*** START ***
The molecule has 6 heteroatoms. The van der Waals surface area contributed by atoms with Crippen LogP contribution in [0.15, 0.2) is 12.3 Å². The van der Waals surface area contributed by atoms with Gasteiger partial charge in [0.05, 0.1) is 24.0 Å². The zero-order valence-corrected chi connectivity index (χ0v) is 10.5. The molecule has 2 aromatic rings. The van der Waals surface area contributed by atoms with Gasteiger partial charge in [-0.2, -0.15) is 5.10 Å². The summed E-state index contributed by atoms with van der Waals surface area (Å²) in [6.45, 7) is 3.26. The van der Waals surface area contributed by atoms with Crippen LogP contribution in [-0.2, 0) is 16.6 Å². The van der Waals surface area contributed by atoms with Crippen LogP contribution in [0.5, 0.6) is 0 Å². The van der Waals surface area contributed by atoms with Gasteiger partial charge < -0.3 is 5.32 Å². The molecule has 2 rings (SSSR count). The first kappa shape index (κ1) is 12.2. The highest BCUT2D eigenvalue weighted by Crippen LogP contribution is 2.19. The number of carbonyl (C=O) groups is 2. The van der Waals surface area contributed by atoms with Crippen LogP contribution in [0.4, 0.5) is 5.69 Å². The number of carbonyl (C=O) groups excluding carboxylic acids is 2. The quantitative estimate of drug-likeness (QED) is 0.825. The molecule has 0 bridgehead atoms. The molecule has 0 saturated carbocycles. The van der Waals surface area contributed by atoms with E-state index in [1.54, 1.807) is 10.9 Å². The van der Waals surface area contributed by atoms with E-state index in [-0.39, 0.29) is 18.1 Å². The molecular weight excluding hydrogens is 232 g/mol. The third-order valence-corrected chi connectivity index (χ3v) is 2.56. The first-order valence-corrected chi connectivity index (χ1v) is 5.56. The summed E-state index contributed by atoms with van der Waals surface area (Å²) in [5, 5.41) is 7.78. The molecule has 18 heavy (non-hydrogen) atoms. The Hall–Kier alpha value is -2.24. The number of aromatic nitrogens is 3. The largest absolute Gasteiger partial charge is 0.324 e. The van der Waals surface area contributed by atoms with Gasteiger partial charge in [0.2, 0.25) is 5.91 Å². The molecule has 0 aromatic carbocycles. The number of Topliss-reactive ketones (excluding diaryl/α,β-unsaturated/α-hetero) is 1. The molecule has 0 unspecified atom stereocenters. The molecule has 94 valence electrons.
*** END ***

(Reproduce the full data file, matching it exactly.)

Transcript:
The molecule has 6 heteroatoms. The van der Waals surface area contributed by atoms with Crippen LogP contribution in [0.15, 0.2) is 12.3 Å². The van der Waals surface area contributed by atoms with Gasteiger partial charge in [0.05, 0.1) is 24.0 Å². The zero-order valence-corrected chi connectivity index (χ0v) is 10.5. The molecule has 2 aromatic rings. The van der Waals surface area contributed by atoms with Gasteiger partial charge in [-0.2, -0.15) is 5.10 Å². The summed E-state index contributed by atoms with van der Waals surface area (Å²) in [6.45, 7) is 3.26. The van der Waals surface area contributed by atoms with Crippen LogP contribution in [-0.2, 0) is 16.6 Å². The van der Waals surface area contributed by atoms with Crippen LogP contribution in [0.5, 0.6) is 0 Å². The van der Waals surface area contributed by atoms with Gasteiger partial charge < -0.3 is 5.32 Å². The molecule has 2 rings (SSSR count). The first kappa shape index (κ1) is 12.2. The highest BCUT2D eigenvalue weighted by Crippen LogP contribution is 2.19. The number of carbonyl (C=O) groups is 2. The van der Waals surface area contributed by atoms with Crippen LogP contribution in [0.4, 0.5) is 5.69 Å². The number of carbonyl (C=O) groups excluding carboxylic acids is 2. The quantitative estimate of drug-likeness (QED) is 0.825. The molecule has 0 bridgehead atoms. The molecule has 0 saturated carbocycles. The van der Waals surface area contributed by atoms with E-state index in [1.54, 1.807) is 10.9 Å². The van der Waals surface area contributed by atoms with E-state index in [-0.39, 0.29) is 18.1 Å². The molecular weight excluding hydrogens is 232 g/mol. The third-order valence-corrected chi connectivity index (χ3v) is 2.56. The first-order valence-corrected chi connectivity index (χ1v) is 5.56. The summed E-state index contributed by atoms with van der Waals surface area (Å²) in [5, 5.41) is 7.78. The molecule has 18 heavy (non-hydrogen) atoms. The Hall–Kier alpha value is -2.24. The number of aromatic nitrogens is 3. The largest absolute Gasteiger partial charge is 0.324 e. The van der Waals surface area contributed by atoms with Gasteiger partial charge in [0.2, 0.25) is 5.91 Å². The molecule has 0 aromatic carbocycles. The number of Topliss-reactive ketones (excluding diaryl/α,β-unsaturated/α-hetero) is 1. The molecule has 0 unspecified atom stereocenters. The molecule has 94 valence electrons.